The Big Rain Months are Here – Time to Check Out Your Roof!

Want to be on top of your troubles? One of the owners of roofer, J and J Roofing, Matt Glass, homeowner, explains here what to do.

It’s been a pretty dry winter for but Farmer’s Almanac says January and February are supposed to be above average in rain for the Southwest part of the United States and those are the big rain months.  So far, early January hasn’t proved out for us in SoCal but don’t count your chickens just yet, we could get many inches of rain between now and early March.

Inspect Your Roof – Inside and Out!

There are things you can do before it rains or after the first decent rainfall:

Before it rains:

Do a walk around the eaves of your roof and look for any peeling paint or dry rot up under the eave in the soffit area. (Soffit – the underside of a part or member of a building, as of an overhang or staircase.) If you’re not sure it’s dry rot, poke at it with a screwdriver, if it goes in easily, you’ve got dry rot and most likely a roof leak.


This is an Example of a Soffit


Check out your roof.  You can even use binoculars and ensure none of the material, such as shingles, slate, wood shakes, wood shingles, tile or even flat roofing such as torchdown or hot tar has come loose, is curling, blistering or starting to flare up.  This is particularly important if you’ve had a good windstorm.

After the first decent rain:

Do a thorough walk around inside your home with the lights on and/or a flashlight and check your ceilings and walls for discoloration.  You’ll want to check inside closets and particularly inside the water heater closet, over sinks, tubs, the stove, the furnace, around the chimney, etc.  All these items have vent pipes that go out through the roof and those vent pipes have flashings sealed with mastic or tar which are one of the most common sources for a roof leak.  Your chimney has a metal flashing, also a metal saddle or cricket that can also leak and all these things need to be sealed again and again for the life of a roof.  Skylights are also a common source and sometimes it’s the skylight itself or it could be the skylight flashing that connects the skylight box, or curb, to the roof.  Skylights have a rubber gasket between the lens and the skylight frame and they often will last only 10 years.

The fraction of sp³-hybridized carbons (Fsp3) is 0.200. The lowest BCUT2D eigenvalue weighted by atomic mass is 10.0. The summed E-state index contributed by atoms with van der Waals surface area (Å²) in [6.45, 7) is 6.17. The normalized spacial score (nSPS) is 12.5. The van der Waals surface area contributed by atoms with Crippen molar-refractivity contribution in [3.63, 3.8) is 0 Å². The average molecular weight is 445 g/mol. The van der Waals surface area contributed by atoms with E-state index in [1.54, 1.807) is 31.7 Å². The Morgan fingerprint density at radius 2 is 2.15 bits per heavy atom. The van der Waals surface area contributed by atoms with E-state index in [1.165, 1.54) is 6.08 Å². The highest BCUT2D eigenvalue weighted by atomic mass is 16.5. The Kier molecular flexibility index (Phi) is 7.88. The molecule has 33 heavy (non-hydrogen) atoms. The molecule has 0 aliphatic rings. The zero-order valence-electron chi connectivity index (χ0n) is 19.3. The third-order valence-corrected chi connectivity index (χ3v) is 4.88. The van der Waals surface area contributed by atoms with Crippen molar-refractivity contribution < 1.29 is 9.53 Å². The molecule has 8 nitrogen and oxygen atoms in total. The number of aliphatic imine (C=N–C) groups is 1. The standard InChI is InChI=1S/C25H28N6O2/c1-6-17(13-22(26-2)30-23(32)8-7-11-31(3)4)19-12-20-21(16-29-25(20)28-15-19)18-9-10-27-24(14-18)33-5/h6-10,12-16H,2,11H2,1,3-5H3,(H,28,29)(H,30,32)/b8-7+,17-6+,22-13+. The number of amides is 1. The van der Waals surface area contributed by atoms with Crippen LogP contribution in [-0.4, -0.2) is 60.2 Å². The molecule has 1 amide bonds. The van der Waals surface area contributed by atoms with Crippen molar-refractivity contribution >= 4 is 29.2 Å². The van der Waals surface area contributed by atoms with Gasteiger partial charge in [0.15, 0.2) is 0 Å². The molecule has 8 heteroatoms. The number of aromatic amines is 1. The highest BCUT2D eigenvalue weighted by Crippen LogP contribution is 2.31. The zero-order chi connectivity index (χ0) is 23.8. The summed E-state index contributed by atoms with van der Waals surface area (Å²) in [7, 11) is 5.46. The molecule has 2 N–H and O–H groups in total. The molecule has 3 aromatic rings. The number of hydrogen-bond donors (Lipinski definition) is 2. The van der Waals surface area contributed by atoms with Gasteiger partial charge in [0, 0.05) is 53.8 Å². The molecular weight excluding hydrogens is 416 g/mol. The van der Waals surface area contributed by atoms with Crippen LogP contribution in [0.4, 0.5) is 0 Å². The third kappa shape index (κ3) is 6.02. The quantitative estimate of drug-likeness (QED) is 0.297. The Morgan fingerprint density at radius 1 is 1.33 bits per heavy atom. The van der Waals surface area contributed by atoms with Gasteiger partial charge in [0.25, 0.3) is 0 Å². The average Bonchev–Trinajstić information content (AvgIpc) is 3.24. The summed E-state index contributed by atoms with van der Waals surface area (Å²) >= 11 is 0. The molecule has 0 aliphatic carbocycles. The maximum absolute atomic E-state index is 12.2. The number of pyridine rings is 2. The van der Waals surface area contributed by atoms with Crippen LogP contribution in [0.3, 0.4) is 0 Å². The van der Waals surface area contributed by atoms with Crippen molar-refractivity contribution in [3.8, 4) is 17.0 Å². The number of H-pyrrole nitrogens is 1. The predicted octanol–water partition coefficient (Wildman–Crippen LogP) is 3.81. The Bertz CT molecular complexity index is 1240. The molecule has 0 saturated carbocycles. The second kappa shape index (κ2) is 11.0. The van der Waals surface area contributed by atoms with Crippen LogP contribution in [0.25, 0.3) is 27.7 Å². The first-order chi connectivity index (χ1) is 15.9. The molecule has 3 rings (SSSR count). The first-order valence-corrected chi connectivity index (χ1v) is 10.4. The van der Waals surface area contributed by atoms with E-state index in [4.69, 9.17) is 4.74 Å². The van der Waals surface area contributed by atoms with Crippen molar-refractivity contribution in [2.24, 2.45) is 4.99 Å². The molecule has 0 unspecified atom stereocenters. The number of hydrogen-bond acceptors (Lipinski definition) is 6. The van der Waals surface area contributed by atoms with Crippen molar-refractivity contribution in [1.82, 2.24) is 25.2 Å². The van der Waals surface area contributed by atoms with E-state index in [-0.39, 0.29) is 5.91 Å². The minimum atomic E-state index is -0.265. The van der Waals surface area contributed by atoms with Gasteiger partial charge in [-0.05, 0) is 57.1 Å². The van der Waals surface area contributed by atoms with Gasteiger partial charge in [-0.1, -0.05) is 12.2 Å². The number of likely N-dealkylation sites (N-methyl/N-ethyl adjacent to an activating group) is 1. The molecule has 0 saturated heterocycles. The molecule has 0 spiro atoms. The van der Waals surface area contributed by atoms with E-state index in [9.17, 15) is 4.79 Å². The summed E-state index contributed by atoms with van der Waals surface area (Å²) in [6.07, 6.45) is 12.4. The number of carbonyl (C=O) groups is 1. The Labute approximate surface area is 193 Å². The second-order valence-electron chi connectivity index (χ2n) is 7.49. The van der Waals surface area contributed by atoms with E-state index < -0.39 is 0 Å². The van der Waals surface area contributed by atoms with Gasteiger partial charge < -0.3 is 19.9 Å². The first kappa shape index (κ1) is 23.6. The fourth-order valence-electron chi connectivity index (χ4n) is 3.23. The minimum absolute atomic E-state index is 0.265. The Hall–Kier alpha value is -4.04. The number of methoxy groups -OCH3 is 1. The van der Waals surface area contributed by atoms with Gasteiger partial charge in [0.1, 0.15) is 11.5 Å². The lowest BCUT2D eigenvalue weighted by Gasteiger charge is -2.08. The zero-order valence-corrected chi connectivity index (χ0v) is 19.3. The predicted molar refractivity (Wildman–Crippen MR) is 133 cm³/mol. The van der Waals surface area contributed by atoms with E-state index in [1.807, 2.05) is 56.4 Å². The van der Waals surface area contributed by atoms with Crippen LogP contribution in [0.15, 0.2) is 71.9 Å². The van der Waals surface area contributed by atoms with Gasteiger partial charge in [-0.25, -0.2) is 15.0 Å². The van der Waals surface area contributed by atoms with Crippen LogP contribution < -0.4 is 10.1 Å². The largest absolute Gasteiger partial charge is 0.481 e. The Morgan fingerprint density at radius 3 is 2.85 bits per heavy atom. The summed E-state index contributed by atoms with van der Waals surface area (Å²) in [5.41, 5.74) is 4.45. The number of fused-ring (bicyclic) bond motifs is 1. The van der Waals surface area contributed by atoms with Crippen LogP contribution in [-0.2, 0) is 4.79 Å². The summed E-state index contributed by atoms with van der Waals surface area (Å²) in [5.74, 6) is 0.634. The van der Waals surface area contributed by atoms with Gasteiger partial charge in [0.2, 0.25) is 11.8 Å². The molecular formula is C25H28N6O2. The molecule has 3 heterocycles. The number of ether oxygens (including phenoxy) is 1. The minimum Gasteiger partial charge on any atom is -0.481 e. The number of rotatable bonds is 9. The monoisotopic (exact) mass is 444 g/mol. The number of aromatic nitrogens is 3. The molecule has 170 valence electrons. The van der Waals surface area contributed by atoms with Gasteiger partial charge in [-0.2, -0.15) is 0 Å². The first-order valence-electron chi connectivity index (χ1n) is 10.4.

If you have an open beam or cathedral ceiling area with exposed wood (meaning, you don’t have an attic or crawlspace over this room) often there is very little sign except faint drip lines unless you happen to catch the water dripping during the rain.  If you hold the light at the right angle you can usually see these.  Sometimes homeowners don’t notice these lines until the summer.  It doesn’t always mean a roof leak; sometimes it could be condensation or water vapor collecting on the ceiling and it will run and form faint water drip lines.

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